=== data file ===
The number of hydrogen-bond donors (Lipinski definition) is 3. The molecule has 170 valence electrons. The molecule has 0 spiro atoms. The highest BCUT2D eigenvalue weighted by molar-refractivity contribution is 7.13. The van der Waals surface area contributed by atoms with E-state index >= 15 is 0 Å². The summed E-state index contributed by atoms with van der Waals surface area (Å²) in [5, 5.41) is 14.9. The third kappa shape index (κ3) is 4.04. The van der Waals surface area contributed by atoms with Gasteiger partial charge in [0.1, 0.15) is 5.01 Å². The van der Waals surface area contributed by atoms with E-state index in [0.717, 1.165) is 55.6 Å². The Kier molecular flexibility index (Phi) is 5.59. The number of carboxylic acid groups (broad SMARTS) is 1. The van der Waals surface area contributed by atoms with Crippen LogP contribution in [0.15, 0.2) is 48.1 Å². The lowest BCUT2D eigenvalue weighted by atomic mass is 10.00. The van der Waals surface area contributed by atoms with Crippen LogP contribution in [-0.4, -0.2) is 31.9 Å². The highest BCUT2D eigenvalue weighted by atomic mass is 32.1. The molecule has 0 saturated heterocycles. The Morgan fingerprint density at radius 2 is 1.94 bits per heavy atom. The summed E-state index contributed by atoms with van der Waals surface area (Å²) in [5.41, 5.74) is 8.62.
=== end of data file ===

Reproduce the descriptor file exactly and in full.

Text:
The number of hydrogen-bond donors (Lipinski definition) is 3. The molecule has 170 valence electrons. The molecule has 0 spiro atoms. The highest BCUT2D eigenvalue weighted by molar-refractivity contribution is 7.13. The van der Waals surface area contributed by atoms with E-state index >= 15 is 0 Å². The summed E-state index contributed by atoms with van der Waals surface area (Å²) in [5, 5.41) is 14.9. The third kappa shape index (κ3) is 4.04. The van der Waals surface area contributed by atoms with Gasteiger partial charge in [0.1, 0.15) is 5.01 Å². The van der Waals surface area contributed by atoms with E-state index in [0.717, 1.165) is 55.6 Å². The Kier molecular flexibility index (Phi) is 5.59. The number of carboxylic acid groups (broad SMARTS) is 1. The van der Waals surface area contributed by atoms with Crippen LogP contribution in [0.15, 0.2) is 48.1 Å². The lowest BCUT2D eigenvalue weighted by atomic mass is 10.00. The van der Waals surface area contributed by atoms with Crippen LogP contribution in [-0.4, -0.2) is 31.9 Å². The highest BCUT2D eigenvalue weighted by atomic mass is 32.1. The molecule has 0 saturated heterocycles. The Morgan fingerprint density at radius 2 is 1.94 bits per heavy atom. The summed E-state index contributed by atoms with van der Waals surface area (Å²) in [5.41, 5.74) is 8.62.